Abstract [en]

    Rather than achieving bis-deprotonation of the phosphine, reaction of Cp2Mn (Cp = cyclopentadienyl) with t-BuPH2 at room temperature yields monodeprotonation of half of the available phosphine in the product (t-BuPH2)(η5-Cp)Mn{μ-(t-BuPH)}2Mn(Cp)(t-BuPH2) (1). This complex comprises a Mn(II) phosphide and is a dimer in the solid state, containing a Mn2P2 diamond core. Consistent with the observation of a relatively short intermetal distance of 2.8717(4) Å in 1, DFT analysis of the full structure points to a singlet ground state stabilized by a direct Mn–Mn single bond. This is in line with the diamagnetic character of 1 and an 18-electron count at Mn.

  • 14.
    Theveau, Laure
    et al.
    KTH, School of Chemical Science and Engineering (CHE), Chemistry, Organic Chemistry.
    Bellini, Rosalba
    KTH, School of Chemical Science and Engineering (CHE), Chemistry, Organic Chemistry.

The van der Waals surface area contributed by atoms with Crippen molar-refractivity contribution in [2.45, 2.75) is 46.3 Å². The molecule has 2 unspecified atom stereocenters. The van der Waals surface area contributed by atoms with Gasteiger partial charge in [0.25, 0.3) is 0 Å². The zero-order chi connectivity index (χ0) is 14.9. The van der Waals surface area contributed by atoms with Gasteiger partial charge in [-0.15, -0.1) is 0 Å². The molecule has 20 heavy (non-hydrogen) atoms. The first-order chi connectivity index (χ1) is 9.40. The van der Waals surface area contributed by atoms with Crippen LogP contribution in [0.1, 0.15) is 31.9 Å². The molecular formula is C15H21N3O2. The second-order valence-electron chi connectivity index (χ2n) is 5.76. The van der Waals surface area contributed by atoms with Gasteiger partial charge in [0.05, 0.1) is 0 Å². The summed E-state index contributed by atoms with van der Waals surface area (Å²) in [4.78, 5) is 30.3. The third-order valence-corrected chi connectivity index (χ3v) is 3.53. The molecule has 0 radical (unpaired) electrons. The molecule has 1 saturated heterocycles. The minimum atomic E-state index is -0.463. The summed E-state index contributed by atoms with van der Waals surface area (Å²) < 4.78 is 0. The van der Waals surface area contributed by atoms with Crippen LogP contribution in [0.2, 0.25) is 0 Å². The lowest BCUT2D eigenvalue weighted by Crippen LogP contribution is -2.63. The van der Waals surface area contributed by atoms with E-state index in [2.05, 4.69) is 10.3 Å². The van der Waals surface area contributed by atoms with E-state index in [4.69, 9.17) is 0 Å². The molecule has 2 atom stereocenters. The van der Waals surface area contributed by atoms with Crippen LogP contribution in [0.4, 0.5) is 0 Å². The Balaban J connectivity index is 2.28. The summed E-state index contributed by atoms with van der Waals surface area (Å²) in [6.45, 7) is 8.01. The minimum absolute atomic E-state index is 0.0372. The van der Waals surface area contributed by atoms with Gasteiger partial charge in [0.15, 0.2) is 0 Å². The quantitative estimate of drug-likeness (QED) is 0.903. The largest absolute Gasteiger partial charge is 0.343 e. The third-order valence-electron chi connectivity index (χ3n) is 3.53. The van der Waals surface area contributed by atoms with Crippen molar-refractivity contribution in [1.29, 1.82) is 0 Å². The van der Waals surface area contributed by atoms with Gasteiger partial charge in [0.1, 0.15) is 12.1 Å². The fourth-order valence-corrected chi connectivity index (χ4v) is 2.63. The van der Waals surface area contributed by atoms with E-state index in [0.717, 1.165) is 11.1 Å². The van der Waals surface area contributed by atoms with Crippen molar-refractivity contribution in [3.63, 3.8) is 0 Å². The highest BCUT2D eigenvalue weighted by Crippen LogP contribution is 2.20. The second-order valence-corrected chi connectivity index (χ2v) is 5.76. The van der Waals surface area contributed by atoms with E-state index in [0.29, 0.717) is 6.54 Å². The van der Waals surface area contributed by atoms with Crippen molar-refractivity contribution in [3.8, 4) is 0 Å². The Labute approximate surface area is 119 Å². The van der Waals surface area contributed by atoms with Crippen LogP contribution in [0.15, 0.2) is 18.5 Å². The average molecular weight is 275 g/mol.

Dydio, Pawel
    Szabo, Zoltan
    KTH, School of Chemical Science and Engineering (CHE), Chemistry, Organic Chemistry.
    van der Werf, Angela
    KTH, School of Chemical Science and Engineering (CHE), Chemistry, Organic Chemistry. University of Amsterdam, Netherlands.
    Sander, Robin Afshin
    KTH, School of Chemical Science and Engineering (CHE), Chemistry, Organic Chemistry.
    Reek, Joost N. H.
    Moberg, Christina
    KTH, School of Chemical Science and Engineering (CHE), Chemistry, Organic Chemistry.
    Cofactor-Controlled Chirality of Tropoisomeric Ligand2016In: Organometallics, ISSN 0276-7333, E-ISSN 1520-6041, Vol. 35, no 11, p. 1956-1963Article in journal (Refereed)
    Abstract [en]